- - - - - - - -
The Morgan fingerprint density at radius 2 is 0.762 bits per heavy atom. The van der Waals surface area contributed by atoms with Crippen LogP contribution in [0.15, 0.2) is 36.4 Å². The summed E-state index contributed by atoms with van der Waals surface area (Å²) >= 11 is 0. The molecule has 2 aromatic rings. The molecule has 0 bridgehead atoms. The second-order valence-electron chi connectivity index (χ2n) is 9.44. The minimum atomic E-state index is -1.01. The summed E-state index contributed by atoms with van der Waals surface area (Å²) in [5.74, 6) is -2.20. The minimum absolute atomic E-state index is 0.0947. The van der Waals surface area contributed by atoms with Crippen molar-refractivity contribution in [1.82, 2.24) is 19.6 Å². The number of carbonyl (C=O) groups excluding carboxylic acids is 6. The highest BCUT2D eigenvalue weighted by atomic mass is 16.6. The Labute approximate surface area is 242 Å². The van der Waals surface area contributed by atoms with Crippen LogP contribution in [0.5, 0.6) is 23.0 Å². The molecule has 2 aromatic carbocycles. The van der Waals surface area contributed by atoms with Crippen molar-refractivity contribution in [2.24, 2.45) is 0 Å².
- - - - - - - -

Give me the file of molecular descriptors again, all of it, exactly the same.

The Morgan fingerprint density at radius 2 is 0.762 bits per heavy atom. The van der Waals surface area contributed by atoms with Crippen LogP contribution in [0.15, 0.2) is 36.4 Å². The summed E-state index contributed by atoms with van der Waals surface area (Å²) >= 11 is 0. The molecule has 2 aromatic rings. The molecule has 0 bridgehead atoms. The second-order valence-electron chi connectivity index (χ2n) is 9.44. The minimum atomic E-state index is -1.01. The summed E-state index contributed by atoms with van der Waals surface area (Å²) in [5.74, 6) is -2.20. The minimum absolute atomic E-state index is 0.0947. The van der Waals surface area contributed by atoms with Crippen molar-refractivity contribution in [1.82, 2.24) is 19.6 Å². The number of carbonyl (C=O) groups excluding carboxylic acids is 6. The highest BCUT2D eigenvalue weighted by atomic mass is 16.6. The Labute approximate surface area is 242 Å². The van der Waals surface area contributed by atoms with Crippen LogP contribution in [0.5, 0.6) is 23.0 Å². The molecule has 2 aromatic carbocycles. The van der Waals surface area contributed by atoms with Crippen molar-refractivity contribution in [2.24, 2.45) is 0 Å².